(Bloomberg) -- Europe is at greater risk than the United States from surging oil prices making it harder to escape low growth and high inflation, the OECD’s chief economist Clare Lombardelli said.

The past shock of price jumps has already played out very differently in the two economic regions as Europe is a large energy importer, while US demand hasn’t been hurt much, Lombardelli told reporters in Paris on Tuesday. 

That divergence is reflected in the OECD’s updated forecasts released earlier, which saw upward revisions to US growth forecasts and cuts to the euro area’s, she said.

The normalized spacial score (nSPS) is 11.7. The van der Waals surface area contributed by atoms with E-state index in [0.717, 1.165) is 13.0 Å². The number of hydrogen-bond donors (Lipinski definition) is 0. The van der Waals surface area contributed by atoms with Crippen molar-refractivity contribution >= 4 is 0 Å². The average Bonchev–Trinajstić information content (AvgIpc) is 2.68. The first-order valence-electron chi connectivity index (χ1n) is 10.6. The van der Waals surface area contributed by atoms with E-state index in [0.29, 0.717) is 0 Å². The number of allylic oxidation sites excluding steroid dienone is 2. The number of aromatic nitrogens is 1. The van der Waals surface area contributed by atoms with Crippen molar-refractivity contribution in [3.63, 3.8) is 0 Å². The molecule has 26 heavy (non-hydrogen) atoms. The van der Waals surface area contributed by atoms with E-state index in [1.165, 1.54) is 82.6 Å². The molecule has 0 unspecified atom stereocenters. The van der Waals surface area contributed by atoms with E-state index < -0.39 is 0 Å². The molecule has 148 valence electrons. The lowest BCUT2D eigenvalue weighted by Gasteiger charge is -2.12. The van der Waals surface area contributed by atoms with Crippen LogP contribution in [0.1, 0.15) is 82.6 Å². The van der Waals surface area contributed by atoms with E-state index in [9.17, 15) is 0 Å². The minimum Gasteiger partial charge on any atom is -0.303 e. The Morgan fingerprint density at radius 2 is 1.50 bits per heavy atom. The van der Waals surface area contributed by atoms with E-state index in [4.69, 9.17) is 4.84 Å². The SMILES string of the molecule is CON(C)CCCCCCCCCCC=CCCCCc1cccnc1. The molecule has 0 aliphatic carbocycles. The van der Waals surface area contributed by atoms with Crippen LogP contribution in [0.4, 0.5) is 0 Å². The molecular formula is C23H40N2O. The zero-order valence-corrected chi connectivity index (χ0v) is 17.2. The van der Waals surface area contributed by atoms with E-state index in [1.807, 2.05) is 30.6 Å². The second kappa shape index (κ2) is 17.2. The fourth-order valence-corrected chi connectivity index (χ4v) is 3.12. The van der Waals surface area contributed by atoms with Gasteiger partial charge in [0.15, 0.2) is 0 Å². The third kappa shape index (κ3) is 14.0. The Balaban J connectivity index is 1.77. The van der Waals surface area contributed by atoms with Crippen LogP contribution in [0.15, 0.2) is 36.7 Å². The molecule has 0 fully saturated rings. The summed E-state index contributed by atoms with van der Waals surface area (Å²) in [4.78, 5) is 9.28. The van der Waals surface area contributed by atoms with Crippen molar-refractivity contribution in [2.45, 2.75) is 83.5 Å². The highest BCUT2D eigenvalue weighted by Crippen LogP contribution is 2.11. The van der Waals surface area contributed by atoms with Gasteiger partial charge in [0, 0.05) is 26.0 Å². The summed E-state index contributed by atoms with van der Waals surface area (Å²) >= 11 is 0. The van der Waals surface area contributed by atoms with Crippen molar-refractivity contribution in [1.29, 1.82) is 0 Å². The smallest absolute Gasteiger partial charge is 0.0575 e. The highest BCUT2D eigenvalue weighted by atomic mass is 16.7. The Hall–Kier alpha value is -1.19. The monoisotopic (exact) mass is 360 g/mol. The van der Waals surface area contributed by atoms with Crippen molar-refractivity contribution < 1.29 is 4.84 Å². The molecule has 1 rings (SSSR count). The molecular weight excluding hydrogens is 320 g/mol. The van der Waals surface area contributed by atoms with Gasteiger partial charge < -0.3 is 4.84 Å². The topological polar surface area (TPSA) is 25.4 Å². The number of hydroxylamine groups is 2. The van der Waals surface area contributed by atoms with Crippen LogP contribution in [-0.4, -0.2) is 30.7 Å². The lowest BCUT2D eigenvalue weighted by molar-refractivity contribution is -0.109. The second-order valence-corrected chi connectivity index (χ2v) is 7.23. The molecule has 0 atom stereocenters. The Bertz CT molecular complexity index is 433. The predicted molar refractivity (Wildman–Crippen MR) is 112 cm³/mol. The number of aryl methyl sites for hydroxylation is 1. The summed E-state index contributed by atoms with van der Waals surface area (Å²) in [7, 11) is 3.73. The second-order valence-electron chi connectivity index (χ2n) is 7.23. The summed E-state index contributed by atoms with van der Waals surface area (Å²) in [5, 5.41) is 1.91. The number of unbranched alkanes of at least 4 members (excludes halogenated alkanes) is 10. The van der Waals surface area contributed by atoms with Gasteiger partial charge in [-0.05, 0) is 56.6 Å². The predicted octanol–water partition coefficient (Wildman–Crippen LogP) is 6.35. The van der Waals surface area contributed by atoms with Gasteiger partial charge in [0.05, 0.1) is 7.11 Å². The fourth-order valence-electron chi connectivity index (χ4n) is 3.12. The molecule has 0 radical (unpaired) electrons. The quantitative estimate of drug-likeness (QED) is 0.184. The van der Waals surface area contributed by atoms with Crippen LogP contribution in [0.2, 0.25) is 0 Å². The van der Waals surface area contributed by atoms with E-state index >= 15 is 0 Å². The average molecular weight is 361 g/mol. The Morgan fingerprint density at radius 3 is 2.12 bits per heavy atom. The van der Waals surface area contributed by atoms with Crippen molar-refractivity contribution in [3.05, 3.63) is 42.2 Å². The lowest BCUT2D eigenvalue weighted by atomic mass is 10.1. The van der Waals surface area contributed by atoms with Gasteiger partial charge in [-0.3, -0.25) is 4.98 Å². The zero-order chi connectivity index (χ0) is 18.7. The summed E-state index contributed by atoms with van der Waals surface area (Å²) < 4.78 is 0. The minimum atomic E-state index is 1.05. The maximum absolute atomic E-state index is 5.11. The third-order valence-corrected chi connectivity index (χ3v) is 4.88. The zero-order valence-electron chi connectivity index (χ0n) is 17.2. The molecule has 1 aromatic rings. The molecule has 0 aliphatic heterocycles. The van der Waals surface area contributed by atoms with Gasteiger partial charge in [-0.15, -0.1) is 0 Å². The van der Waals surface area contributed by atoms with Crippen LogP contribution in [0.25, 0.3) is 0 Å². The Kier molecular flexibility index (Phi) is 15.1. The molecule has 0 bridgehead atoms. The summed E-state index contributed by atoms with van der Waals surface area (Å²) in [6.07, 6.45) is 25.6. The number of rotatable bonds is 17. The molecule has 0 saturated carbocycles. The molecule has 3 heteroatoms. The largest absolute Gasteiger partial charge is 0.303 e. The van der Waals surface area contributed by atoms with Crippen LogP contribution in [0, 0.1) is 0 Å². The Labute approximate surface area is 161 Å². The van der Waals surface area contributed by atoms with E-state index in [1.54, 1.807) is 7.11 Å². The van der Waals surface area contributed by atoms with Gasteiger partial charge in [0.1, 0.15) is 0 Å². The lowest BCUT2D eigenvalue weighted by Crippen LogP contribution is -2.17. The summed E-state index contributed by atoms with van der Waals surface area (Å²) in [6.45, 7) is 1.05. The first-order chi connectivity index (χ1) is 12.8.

The 25% rise in oil prices since May is also already feeding through to consumer prices in some countries in a way that is “obviously unwelcome,” Lombardelli said. Oil reached a 10-month high Tuesday as supply cuts from OPEC+ tightened the market.

“The impact obviously will be, as we have learned, a squeezing on household budgets and on demand,” she said. “It depends very much on the extent to which countries are exposed to the oil price and that depends on their relative position as an importer or an exporter.”

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